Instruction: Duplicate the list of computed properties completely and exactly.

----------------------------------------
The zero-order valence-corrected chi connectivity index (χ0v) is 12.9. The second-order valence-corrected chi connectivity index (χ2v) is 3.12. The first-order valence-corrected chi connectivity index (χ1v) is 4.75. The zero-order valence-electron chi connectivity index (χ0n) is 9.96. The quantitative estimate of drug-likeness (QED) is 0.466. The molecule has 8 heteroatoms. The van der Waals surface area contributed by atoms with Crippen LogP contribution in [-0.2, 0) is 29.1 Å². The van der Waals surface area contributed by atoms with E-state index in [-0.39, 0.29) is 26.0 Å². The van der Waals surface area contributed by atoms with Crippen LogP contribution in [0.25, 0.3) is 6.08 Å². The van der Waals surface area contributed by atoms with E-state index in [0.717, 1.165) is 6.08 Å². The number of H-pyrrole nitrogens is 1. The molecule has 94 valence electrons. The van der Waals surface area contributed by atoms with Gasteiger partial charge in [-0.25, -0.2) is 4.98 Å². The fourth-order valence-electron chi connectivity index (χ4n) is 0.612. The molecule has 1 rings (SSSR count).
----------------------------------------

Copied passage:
The zero-order valence-corrected chi connectivity index (χ0v) is 12.9. The second-order valence-corrected chi connectivity index (χ2v) is 3.12. The first-order valence-corrected chi connectivity index (χ1v) is 4.75. The zero-order valence-electron chi connectivity index (χ0n) is 9.96. The quantitative estimate of drug-likeness (QED) is 0.466. The molecule has 8 heteroatoms. The van der Waals surface area contributed by atoms with Crippen LogP contribution in [-0.2, 0) is 29.1 Å². The van der Waals surface area contributed by atoms with E-state index in [-0.39, 0.29) is 26.0 Å². The van der Waals surface area contributed by atoms with Crippen LogP contribution in [0.25, 0.3) is 6.08 Å². The van der Waals surface area contributed by atoms with E-state index in [0.717, 1.165) is 6.08 Å². The number of H-pyrrole nitrogens is 1. The molecule has 94 valence electrons. The van der Waals surface area contributed by atoms with Gasteiger partial charge in [-0.25, -0.2) is 4.98 Å². The fourth-order valence-electron chi connectivity index (χ4n) is 0.612. The molecule has 1 rings (SSSR count).